WASHINGTON - President Bush and Barack Obama on Monday will hold their first substantive talks about the nation's daunting priorities as the transition to a Democratic administration accelerates.
Bush, soon to return to Texas after two terms in office, ordered employees on Thursday to ensure a smooth transfer of power to Obama. The transition is a delicate dance in which the White House keeps the president-elect in the loop, and even solicits his input, but the decisions remain solely the president's.
On Monday's discussion list for the current and future presidents: the financial crisis and the war in Iraq.
'We face economic challenges that will not pause to let a new president settle in,' Bush told a gathering of hundreds of employees from the presidential bureaucracy, gathered on the back lawn of the White House.
'This will also be America's first wartime presidential transition in four decades,' he said. 'We're in a struggle against violent extremists determined to attack us, and they would like nothing more than to exploit this period of change to harm the American people.'
That sobering depiction came as Bush and Obama firmed up plans for their first meeting since Obama defeated Republican John McCain in Tuesday's election.
Bush and first lady Laura Bush will greet Obama and his wife, Michelle, at the White House on Monday afternoon. Bush and the president-elect will meet in the Oval Office while the first lady gives Mrs. Obama a private tour of the White House residence.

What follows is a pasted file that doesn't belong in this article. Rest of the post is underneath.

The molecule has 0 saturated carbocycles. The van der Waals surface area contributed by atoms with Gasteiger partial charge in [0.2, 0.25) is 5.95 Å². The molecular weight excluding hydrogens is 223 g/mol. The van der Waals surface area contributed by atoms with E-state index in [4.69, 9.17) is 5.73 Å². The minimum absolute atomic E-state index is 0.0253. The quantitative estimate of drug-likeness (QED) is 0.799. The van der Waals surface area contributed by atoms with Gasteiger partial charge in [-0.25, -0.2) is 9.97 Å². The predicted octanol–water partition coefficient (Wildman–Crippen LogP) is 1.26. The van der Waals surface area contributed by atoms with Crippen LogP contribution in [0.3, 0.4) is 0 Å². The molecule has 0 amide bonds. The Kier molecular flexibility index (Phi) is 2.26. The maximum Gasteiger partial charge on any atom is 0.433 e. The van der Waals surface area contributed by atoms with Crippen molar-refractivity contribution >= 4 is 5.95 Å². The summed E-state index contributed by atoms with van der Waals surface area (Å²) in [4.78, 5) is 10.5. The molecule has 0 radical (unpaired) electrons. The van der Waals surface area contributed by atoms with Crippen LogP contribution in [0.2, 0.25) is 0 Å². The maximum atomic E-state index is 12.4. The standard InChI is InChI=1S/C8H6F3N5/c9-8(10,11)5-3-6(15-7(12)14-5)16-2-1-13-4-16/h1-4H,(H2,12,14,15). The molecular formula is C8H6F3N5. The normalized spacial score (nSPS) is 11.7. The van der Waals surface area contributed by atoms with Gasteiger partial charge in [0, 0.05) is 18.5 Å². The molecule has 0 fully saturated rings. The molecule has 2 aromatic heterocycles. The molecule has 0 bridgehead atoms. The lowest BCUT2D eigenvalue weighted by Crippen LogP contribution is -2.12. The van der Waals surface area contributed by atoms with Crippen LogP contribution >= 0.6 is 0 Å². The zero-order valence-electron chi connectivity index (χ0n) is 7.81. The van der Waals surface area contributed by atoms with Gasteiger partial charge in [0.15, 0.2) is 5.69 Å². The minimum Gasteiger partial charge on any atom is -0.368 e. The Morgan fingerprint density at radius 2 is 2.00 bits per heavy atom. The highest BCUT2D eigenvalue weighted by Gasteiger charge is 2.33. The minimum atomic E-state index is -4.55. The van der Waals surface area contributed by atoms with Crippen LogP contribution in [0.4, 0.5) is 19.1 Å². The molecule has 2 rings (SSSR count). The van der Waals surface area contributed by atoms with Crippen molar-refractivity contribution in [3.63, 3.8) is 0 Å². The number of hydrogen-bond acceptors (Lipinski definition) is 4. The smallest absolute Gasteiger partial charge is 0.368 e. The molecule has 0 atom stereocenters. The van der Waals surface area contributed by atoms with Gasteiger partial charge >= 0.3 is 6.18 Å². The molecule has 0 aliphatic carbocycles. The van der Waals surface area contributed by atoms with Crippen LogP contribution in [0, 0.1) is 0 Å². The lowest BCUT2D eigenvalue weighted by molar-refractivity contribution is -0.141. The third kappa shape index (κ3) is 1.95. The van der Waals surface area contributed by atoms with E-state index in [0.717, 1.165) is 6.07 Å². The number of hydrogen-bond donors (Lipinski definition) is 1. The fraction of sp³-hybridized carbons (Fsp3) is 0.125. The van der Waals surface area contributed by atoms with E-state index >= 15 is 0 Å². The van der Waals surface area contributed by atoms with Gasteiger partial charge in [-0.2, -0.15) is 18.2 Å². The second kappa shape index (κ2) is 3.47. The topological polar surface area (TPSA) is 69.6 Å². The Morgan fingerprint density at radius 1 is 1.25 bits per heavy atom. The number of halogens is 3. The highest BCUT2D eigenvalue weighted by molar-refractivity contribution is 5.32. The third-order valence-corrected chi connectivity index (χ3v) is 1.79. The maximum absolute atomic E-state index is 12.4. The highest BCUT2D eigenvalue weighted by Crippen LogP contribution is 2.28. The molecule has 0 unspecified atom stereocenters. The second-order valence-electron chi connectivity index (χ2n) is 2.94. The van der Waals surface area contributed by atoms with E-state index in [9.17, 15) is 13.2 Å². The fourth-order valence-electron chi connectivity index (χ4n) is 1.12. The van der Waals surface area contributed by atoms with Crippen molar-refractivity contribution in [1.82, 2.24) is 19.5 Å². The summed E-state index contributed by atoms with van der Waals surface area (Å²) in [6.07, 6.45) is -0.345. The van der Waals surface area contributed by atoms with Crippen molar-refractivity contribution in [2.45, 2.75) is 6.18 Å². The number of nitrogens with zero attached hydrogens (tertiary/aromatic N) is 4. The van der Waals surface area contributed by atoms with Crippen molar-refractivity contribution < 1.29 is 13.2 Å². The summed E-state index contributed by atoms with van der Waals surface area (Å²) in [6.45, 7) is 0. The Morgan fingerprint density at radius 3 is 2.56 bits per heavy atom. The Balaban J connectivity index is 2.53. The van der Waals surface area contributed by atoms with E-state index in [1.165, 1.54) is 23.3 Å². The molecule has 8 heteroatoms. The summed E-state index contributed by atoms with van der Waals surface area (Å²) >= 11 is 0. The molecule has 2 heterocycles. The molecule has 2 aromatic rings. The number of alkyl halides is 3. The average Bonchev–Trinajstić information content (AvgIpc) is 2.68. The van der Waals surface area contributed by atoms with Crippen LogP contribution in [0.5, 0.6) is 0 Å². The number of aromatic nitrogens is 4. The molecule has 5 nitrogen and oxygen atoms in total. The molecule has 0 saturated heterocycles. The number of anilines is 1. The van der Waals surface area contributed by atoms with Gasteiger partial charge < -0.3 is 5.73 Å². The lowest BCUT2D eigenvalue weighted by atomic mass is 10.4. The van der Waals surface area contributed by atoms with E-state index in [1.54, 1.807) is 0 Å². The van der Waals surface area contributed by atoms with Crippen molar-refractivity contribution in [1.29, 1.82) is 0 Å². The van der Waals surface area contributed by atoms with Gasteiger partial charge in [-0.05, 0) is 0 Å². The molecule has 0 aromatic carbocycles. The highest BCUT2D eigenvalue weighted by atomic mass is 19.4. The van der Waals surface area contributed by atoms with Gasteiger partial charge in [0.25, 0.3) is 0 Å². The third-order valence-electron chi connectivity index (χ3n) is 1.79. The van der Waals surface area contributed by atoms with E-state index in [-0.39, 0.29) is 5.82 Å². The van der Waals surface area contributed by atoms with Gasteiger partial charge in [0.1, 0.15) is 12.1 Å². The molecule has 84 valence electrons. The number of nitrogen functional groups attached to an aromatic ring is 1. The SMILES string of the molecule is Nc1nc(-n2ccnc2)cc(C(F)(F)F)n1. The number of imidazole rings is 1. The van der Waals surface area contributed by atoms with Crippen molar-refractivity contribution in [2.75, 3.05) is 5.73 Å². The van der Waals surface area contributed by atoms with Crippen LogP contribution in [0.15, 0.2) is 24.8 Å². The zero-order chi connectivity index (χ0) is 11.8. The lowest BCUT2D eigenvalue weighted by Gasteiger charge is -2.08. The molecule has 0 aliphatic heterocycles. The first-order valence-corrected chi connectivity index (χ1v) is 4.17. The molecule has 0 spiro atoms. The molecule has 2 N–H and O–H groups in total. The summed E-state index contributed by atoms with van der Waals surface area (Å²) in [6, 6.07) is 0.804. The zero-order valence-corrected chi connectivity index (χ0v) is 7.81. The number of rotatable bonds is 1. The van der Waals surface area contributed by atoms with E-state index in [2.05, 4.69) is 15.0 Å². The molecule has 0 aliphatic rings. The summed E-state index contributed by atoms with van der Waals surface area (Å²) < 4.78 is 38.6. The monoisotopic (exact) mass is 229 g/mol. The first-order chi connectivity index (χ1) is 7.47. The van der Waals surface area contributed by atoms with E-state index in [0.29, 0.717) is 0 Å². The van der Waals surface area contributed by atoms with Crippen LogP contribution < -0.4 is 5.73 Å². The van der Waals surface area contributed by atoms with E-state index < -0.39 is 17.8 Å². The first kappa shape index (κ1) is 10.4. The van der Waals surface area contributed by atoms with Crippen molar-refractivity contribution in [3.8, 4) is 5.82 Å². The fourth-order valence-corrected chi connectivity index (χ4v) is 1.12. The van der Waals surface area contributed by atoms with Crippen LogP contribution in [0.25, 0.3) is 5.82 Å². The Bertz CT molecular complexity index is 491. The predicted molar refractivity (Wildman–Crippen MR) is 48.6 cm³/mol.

'I thank him for reaching out in the spirit of bipartisanship,' the president-elect said of Bush in a statement.
The Obamas' two children won't be there, but White House press secretary Dana Perino said, 'We very much look forward to meeting them.'
Bush's comments to his staff, under a gray sky on the South Lawn, also had the feel of an early goodbye with 75 days left in office.
He stood with the Cabinet, the first lady, and the vice president and his wife by his side. By the time he finished speaking and offered a wave to the crowd, Bush grew emotional. Laura Bush leaned in to give him a hug.
The White House signaled that after months of staying out of the politics of the 2008 election - often enduring a pummeling from Obama - it would soon start speaking up to defend Bush's record on education, energy, the economy and other issues. The focus will be a natural turn to Bush's legacy.
Meanwhile, the shift from one White House to the next is fully under way, with Bush setting a serious tone and expectations for his staff.
The Bush administration has already arranged security clearances for key Obama transition staffers and is providing work space and policy briefings as well. Career employees, who keep their jobs even when administrations change, have taken on extra work to prevent any disruption in essential services.
'We must keep our attention on the task at hand, because the American people expect no less,' Bush directed the executive employees.